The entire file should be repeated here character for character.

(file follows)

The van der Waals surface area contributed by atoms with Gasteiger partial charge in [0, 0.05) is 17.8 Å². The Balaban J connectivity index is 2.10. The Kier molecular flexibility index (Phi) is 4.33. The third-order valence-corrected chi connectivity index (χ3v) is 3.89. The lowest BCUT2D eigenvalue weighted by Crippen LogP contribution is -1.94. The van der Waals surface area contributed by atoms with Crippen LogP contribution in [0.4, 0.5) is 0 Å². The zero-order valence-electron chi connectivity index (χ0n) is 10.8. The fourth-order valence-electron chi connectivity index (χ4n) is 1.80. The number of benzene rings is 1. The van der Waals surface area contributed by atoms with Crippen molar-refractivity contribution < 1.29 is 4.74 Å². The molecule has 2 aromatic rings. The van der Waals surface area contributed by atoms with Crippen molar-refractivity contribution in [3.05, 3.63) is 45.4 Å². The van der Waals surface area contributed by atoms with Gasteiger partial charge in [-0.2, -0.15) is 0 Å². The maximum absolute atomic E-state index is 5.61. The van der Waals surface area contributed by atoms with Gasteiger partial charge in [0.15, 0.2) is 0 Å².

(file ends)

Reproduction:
The van der Waals surface area contributed by atoms with Gasteiger partial charge in [0, 0.05) is 17.8 Å². The Balaban J connectivity index is 2.10. The Kier molecular flexibility index (Phi) is 4.33. The third-order valence-corrected chi connectivity index (χ3v) is 3.89. The lowest BCUT2D eigenvalue weighted by Crippen LogP contribution is -1.94. The van der Waals surface area contributed by atoms with Crippen LogP contribution in [0.4, 0.5) is 0 Å². The zero-order valence-electron chi connectivity index (χ0n) is 10.8. The fourth-order valence-electron chi connectivity index (χ4n) is 1.80. The number of benzene rings is 1. The van der Waals surface area contributed by atoms with Crippen molar-refractivity contribution < 1.29 is 4.74 Å². The molecule has 2 aromatic rings. The van der Waals surface area contributed by atoms with Crippen molar-refractivity contribution in [3.05, 3.63) is 45.4 Å². The van der Waals surface area contributed by atoms with Gasteiger partial charge in [-0.2, -0.15) is 0 Å². The maximum absolute atomic E-state index is 5.61. The van der Waals surface area contributed by atoms with Gasteiger partial charge in [0.15, 0.2) is 0 Å².